BCVA, logMAR−0.05 (−0.20–0)−0.10 (−0.28–0)0.566
CMT, µm−81.00 (−184.00–1.75)−125.00 (−252.00–4.50)0.901
SFCT, µm−46.00 (−74.7–3.25)−102.00 (−212.00–56.00)0.055
SCPD, µm0.40 (−0.50–3.20)2.00 (−0.18–3.80)0.521
DCPD, µm1.60 (0.60–2.90)1.40 (0.88–3.80)0.765
CCD, µm4.00 (0.35–10.00)1.90 (0.80–4.70)0.547
BCVA, best corrected visual acuity; CMT, central macular thickness; SFCT, subfoveal choroidal thickness; SCPD, superior capillary plexus density; DCPD, deep capillary plexus density; CCD, choriocapillaris density.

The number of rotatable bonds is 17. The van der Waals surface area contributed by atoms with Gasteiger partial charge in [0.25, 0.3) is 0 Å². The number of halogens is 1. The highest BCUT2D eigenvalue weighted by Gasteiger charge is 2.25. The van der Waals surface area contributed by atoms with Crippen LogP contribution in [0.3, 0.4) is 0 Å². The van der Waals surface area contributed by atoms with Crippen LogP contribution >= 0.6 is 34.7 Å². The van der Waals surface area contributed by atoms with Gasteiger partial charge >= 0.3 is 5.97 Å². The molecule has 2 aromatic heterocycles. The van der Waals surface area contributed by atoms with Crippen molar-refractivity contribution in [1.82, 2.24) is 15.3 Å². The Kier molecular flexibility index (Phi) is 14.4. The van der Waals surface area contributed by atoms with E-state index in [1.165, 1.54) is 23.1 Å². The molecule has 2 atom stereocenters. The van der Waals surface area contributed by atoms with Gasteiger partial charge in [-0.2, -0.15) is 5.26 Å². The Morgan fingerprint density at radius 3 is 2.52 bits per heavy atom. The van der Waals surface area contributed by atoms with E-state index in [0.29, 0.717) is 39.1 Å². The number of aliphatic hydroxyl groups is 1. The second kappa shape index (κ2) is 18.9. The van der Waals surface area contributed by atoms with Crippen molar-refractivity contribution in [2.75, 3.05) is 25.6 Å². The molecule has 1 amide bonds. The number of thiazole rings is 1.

© 2019 by the authors. Licensee MDPI, Basel, Switzerland. This article is an open access article distributed under the terms and conditions of the Creative Commons Attribution (CC BY) license (http://creativecommons.org/licenses/by/4.0/).
J. Clin. Med. EISSN 2077-0383 Published by MDPI AG, Basel, Switzerland RSS E-Mail Table of Contents Alert